-- According to a paper leaked to reporters in September, the city of Christchurch, New Zealand, was fully prepared in the event of the Second Coming of Christ at New Year's. City Manager Mike Richardson, a fundamentalist Christian, had prepared the paper for his religious brethren, noting that the city's swimming pools could be used for mass baptisms; the newly refurbished Jade Stadium was available for saints' meetings; and the recently completed downtown Cathedral Square symbolized a defeat of Satan, who had tried to delay construction.

-- The Boston Globe reported in November that a woman recently evicted from public housing for assaulting a neighbor was temporarily put up for three nights free of charge at a four-star Boston hotel (the Back Bay, at $285 a night) and then at a Holiday Inn for two more nights (at $175 each). According to the Boston Housing Authority, use of the Back Bay was justified because local conventions had used up every other hotel room in the city.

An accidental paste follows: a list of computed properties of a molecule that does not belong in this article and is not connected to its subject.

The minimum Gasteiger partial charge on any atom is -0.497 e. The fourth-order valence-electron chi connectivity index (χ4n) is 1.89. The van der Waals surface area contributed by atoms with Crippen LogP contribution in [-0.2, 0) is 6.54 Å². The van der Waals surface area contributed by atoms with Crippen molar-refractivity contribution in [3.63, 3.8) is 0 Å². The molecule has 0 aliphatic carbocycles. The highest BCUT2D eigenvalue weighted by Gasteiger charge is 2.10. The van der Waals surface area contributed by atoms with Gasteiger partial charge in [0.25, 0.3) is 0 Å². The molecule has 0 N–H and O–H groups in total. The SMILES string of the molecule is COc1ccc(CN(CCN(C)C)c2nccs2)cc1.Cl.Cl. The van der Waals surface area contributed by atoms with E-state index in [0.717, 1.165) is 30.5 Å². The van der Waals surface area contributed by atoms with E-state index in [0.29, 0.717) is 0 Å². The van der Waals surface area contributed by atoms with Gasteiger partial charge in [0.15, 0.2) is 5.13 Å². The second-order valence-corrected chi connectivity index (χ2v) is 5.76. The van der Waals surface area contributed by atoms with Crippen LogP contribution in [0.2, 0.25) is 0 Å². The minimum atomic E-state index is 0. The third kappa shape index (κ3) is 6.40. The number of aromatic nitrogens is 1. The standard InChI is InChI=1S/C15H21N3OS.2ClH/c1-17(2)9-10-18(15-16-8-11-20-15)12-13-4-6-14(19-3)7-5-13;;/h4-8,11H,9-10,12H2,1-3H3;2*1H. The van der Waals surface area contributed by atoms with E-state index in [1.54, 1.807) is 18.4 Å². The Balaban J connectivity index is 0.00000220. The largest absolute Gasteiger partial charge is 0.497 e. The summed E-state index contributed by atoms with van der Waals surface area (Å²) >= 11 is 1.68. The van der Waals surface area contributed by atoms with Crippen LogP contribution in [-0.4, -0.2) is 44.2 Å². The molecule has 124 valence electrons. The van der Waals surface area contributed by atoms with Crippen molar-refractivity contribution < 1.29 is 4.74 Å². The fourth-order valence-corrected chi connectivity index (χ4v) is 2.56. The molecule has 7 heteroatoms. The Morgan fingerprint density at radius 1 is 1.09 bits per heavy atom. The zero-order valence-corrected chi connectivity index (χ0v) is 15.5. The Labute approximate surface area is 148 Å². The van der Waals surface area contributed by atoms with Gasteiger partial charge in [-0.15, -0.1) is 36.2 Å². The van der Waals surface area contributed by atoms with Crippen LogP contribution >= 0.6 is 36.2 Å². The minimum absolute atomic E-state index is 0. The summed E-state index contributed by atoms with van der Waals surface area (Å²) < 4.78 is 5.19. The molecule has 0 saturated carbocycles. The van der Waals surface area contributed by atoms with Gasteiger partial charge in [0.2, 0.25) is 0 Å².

People Who Are Not Like You and Me

In December, Leonard Oak, 51, was convicted of aggravated assault in St. Johnsbury, Vt., for shooting Richard Lavoie in the shoulder. According to an eyewitness, Oak and Lavoie were "playing chicken" with their rifles at Lavoie's home by firing rounds as close to each other as they could without hitting anything. After Lavoie missed Oak's head by no more than 6 inches, Oak shot out a clock in the home, which infuriated Lavoie and caused him to threaten Oak, who then shot Lavoie to show that he was not intimidated.

Recurring Themes

The Classic Middle Name (All-New): Suspected of murder (Montreal, October): Michael Wayne McGray. Charged with murder (Rocky Mount, N.C.; February 1999): Thomas Wayne Akers and (Park Hills, Mo., December) John Wayne Moore Jr. Indicted for murder (Talbot County, Md., October): Richard Wayne Spicknall. Convicted of murder (Benton, Mo., August): Michael Wayne Summers and (Appomattox County, Va.; February 1999) Brandon Wayne Hedrick. Execution Stayed (Jarratt, Va., October): murderer Michael Wayne Williams. Escaped and still at large (Calgary, Alberta, November): murderer Darryl Wayne Claughton. Escape attempt foiled (Starke, Fla., December): murderer Ronald Wayne Clark Jr.